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Theory of 300 mbps


Earlier there used to be only one antenna to transmit or receive. Now we have multiple antennas to transmit(multiple output) or receive(multiple input): MIMO, which uses the technique of spatial division multiplexing [Continous flow of data: stream; when multiple streams of data are sent simultaneously via the same channel]

802.11n products are denoted by TxR:S where :

“T” is the number of transmit radio chains (sent     by the AP    ), and

“R” is the number of receive  radio chains (received by the client), and

"S" is the number of spatial  streams      (the common number of antennas in use by the tranmitter and receiver)


when an antenna transmits continous flow of data (stream), we call it a stream

when the same antenna is able to transmit multiple streams together, via the same channel: SDM

'Assuming' a clear signal, a two spatial stream link will achieve twice the throughput of a single spatial stream in the same channel. So, its important to ensure that we are getting high SNR. This is because, the amount of information that can be carried by a signal depends on the signal-to-noise ratio, or SNR, typically expressed in decibels (dB). The greater the SNR the more information is carried on the signal and recovered by the receiver.

Each                spatial stream                             provides data rate up to 150 Mbps

So, system with two spatial streams                            will  support      up to 300 Mbps

So, system with two antennas (which can transmit at same time) will  support      up to 300 Mbps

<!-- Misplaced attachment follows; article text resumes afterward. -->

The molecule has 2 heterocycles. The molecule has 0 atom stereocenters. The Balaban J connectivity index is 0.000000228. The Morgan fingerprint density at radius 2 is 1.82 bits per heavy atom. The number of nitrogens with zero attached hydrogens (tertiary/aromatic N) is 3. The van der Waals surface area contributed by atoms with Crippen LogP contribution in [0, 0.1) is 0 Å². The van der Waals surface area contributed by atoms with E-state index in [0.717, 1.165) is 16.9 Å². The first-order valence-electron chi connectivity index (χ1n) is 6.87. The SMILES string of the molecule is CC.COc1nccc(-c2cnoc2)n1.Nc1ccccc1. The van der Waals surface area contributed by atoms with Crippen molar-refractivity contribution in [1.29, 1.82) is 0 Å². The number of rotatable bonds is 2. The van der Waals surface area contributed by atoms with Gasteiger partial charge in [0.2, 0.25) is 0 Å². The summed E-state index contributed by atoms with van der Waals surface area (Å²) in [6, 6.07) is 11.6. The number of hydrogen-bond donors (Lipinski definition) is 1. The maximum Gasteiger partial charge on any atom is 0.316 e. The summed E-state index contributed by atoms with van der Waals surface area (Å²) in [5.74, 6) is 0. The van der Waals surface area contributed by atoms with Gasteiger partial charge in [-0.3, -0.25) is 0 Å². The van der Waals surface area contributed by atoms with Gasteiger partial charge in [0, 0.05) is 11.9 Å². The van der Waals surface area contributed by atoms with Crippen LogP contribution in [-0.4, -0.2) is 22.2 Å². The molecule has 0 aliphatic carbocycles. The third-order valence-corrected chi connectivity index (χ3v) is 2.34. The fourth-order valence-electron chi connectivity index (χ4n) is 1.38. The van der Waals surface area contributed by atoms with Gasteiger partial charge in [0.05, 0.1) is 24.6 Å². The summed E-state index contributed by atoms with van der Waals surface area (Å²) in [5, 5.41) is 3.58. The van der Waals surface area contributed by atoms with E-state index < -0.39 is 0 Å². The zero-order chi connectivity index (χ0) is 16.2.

So, if an AP and Client has three antennas but 'two' antennas can transmit at the same time, the AP should be able to provide 300 mbps in the ideal situations


Both, the AP and the client must be able to send and receive the info being exchanged between each other.

If AP is using two antennas, two antennas must be used by the client also !


Without channel bonding,      one   wireless channel is 20 mhz wide for        max of 075 mbps of throughput.

With    channel bonding,       one   wireless channel is 40 mhz wide for         max of 150 mbps of throughput.

With    channel bonding,        two   wireless channels can provide                 max of 300 mbps of throughput.

With    channel bonding,        three wireless channels can provide                 max of 450 mbps of throughput.

So, it should be clear by now, that how come by combining two such channels, each channel using channel bonding, we can achieve max of 300 mbps of throughput.

Interestingly, the IEEE 802.11n specification offers options for up to four spatial streams, though as of now there are no systems available with this feature !

1 antenna = 1 transtmitter = 1 spatial stream


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I can see in the WLAN client status showing 300 mbps. But when I test the throughput it is attaining only 20 to 25 mbps. why?

I have testing this with Lwapp AP and Autonomous AP also.